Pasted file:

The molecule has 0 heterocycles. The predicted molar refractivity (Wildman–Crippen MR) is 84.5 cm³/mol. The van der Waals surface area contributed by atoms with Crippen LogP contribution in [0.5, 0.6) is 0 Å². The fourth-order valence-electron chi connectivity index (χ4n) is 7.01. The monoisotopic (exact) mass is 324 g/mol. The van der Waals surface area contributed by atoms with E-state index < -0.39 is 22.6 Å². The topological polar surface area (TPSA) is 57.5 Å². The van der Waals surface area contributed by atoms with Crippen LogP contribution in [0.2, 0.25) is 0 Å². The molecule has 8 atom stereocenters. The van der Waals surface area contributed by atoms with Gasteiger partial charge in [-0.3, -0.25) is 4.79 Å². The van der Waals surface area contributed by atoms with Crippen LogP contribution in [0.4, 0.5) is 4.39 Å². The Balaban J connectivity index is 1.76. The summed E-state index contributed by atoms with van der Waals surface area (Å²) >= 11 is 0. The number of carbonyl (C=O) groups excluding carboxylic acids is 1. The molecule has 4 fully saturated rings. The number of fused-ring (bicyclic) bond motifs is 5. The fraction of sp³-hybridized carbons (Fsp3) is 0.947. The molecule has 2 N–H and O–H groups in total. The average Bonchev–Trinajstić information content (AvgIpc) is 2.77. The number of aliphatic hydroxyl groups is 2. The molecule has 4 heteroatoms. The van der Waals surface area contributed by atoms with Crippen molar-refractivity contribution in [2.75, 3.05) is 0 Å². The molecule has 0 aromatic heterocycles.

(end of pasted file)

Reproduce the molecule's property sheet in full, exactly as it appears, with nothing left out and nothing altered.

The molecule has 0 heterocycles. The predicted molar refractivity (Wildman–Crippen MR) is 84.5 cm³/mol. The van der Waals surface area contributed by atoms with Crippen LogP contribution in [0.5, 0.6) is 0 Å². The fourth-order valence-electron chi connectivity index (χ4n) is 7.01. The monoisotopic (exact) mass is 324 g/mol. The van der Waals surface area contributed by atoms with E-state index < -0.39 is 22.6 Å². The topological polar surface area (TPSA) is 57.5 Å². The van der Waals surface area contributed by atoms with Crippen LogP contribution in [0.2, 0.25) is 0 Å². The molecule has 8 atom stereocenters. The van der Waals surface area contributed by atoms with Gasteiger partial charge in [-0.3, -0.25) is 4.79 Å². The van der Waals surface area contributed by atoms with Crippen LogP contribution in [0.4, 0.5) is 4.39 Å². The Balaban J connectivity index is 1.76. The summed E-state index contributed by atoms with van der Waals surface area (Å²) >= 11 is 0. The number of carbonyl (C=O) groups excluding carboxylic acids is 1. The molecule has 4 fully saturated rings. The number of fused-ring (bicyclic) bond motifs is 5. The fraction of sp³-hybridized carbons (Fsp3) is 0.947. The molecule has 2 N–H and O–H groups in total. The average Bonchev–Trinajstić information content (AvgIpc) is 2.77. The number of aliphatic hydroxyl groups is 2. The molecule has 4 heteroatoms. The van der Waals surface area contributed by atoms with Crippen molar-refractivity contribution in [2.75, 3.05) is 0 Å². The molecule has 0 aromatic heterocycles.